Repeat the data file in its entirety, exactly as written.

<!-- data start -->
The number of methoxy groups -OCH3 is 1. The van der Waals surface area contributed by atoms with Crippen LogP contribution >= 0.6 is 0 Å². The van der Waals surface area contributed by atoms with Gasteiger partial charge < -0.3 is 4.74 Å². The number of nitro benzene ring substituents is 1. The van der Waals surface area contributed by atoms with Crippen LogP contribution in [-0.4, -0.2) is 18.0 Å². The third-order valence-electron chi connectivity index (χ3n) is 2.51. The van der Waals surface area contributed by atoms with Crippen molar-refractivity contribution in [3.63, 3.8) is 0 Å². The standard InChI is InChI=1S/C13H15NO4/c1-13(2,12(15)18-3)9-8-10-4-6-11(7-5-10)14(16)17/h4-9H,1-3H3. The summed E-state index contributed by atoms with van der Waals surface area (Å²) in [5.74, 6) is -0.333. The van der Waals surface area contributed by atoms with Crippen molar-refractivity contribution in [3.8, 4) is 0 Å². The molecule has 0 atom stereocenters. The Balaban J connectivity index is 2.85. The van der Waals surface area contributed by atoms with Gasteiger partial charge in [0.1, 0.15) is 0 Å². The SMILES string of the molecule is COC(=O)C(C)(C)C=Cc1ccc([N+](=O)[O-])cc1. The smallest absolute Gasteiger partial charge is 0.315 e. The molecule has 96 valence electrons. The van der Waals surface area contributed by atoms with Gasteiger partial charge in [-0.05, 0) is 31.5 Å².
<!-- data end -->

The number of methoxy groups -OCH3 is 1. The van der Waals surface area contributed by atoms with Crippen LogP contribution >= 0.6 is 0 Å². The van der Waals surface area contributed by atoms with Gasteiger partial charge < -0.3 is 4.74 Å². The number of nitro benzene ring substituents is 1. The van der Waals surface area contributed by atoms with Crippen LogP contribution in [-0.4, -0.2) is 18.0 Å². The third-order valence-electron chi connectivity index (χ3n) is 2.51. The van der Waals surface area contributed by atoms with Crippen molar-refractivity contribution in [3.63, 3.8) is 0 Å². The standard InChI is InChI=1S/C13H15NO4/c1-13(2,12(15)18-3)9-8-10-4-6-11(7-5-10)14(16)17/h4-9H,1-3H3. The summed E-state index contributed by atoms with van der Waals surface area (Å²) in [5.74, 6) is -0.333. The van der Waals surface area contributed by atoms with Crippen molar-refractivity contribution in [3.8, 4) is 0 Å². The molecule has 0 atom stereocenters. The Balaban J connectivity index is 2.85. The van der Waals surface area contributed by atoms with Gasteiger partial charge in [0.1, 0.15) is 0 Å². The SMILES string of the molecule is COC(=O)C(C)(C)C=Cc1ccc([N+](=O)[O-])cc1. The smallest absolute Gasteiger partial charge is 0.315 e. The molecule has 96 valence electrons. The van der Waals surface area contributed by atoms with Gasteiger partial charge in [-0.05, 0) is 31.5 Å².